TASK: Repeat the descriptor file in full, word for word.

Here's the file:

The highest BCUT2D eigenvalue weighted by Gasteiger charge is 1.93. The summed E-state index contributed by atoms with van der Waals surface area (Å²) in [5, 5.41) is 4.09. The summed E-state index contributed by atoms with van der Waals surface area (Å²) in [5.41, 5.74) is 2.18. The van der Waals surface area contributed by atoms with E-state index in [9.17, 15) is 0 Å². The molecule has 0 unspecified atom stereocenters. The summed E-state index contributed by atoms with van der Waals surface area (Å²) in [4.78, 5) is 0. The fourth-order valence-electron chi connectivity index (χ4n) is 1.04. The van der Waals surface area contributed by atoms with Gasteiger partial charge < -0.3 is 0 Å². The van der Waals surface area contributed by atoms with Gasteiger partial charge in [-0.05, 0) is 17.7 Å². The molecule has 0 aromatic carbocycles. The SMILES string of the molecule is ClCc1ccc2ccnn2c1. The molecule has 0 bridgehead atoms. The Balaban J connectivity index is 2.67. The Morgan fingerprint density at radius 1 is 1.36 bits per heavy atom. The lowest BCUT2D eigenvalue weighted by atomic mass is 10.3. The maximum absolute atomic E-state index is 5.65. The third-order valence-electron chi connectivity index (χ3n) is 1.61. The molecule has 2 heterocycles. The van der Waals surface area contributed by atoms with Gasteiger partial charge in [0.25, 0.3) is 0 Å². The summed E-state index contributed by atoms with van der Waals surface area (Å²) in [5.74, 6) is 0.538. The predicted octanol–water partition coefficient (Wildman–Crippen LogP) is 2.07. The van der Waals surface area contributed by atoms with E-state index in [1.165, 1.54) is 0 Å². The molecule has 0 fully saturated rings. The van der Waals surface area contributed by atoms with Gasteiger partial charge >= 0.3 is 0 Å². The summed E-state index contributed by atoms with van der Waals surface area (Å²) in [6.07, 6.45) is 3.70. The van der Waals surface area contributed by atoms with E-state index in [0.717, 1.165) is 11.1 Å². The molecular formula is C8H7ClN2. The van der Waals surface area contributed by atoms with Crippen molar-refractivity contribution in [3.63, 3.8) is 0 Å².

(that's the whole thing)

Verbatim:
The highest BCUT2D eigenvalue weighted by Gasteiger charge is 1.93. The summed E-state index contributed by atoms with van der Waals surface area (Å²) in [5, 5.41) is 4.09. The summed E-state index contributed by atoms with van der Waals surface area (Å²) in [5.41, 5.74) is 2.18. The van der Waals surface area contributed by atoms with E-state index in [9.17, 15) is 0 Å². The molecule has 0 unspecified atom stereocenters. The summed E-state index contributed by atoms with van der Waals surface area (Å²) in [4.78, 5) is 0. The fourth-order valence-electron chi connectivity index (χ4n) is 1.04. The van der Waals surface area contributed by atoms with Gasteiger partial charge < -0.3 is 0 Å². The van der Waals surface area contributed by atoms with Gasteiger partial charge in [-0.05, 0) is 17.7 Å². The molecule has 0 aromatic carbocycles. The SMILES string of the molecule is ClCc1ccc2ccnn2c1. The molecule has 0 bridgehead atoms. The Balaban J connectivity index is 2.67. The Morgan fingerprint density at radius 1 is 1.36 bits per heavy atom. The lowest BCUT2D eigenvalue weighted by atomic mass is 10.3. The maximum absolute atomic E-state index is 5.65. The third-order valence-electron chi connectivity index (χ3n) is 1.61. The molecule has 2 heterocycles. The van der Waals surface area contributed by atoms with Gasteiger partial charge in [0.25, 0.3) is 0 Å². The summed E-state index contributed by atoms with van der Waals surface area (Å²) in [5.74, 6) is 0.538. The predicted octanol–water partition coefficient (Wildman–Crippen LogP) is 2.07. The van der Waals surface area contributed by atoms with E-state index in [1.165, 1.54) is 0 Å². The molecule has 0 fully saturated rings. The van der Waals surface area contributed by atoms with Gasteiger partial charge >= 0.3 is 0 Å². The summed E-state index contributed by atoms with van der Waals surface area (Å²) in [6.07, 6.45) is 3.70. The van der Waals surface area contributed by atoms with E-state index in [0.717, 1.165) is 11.1 Å². The molecular formula is C8H7ClN2. The van der Waals surface area contributed by atoms with Crippen molar-refractivity contribution in [3.63, 3.8) is 0 Å².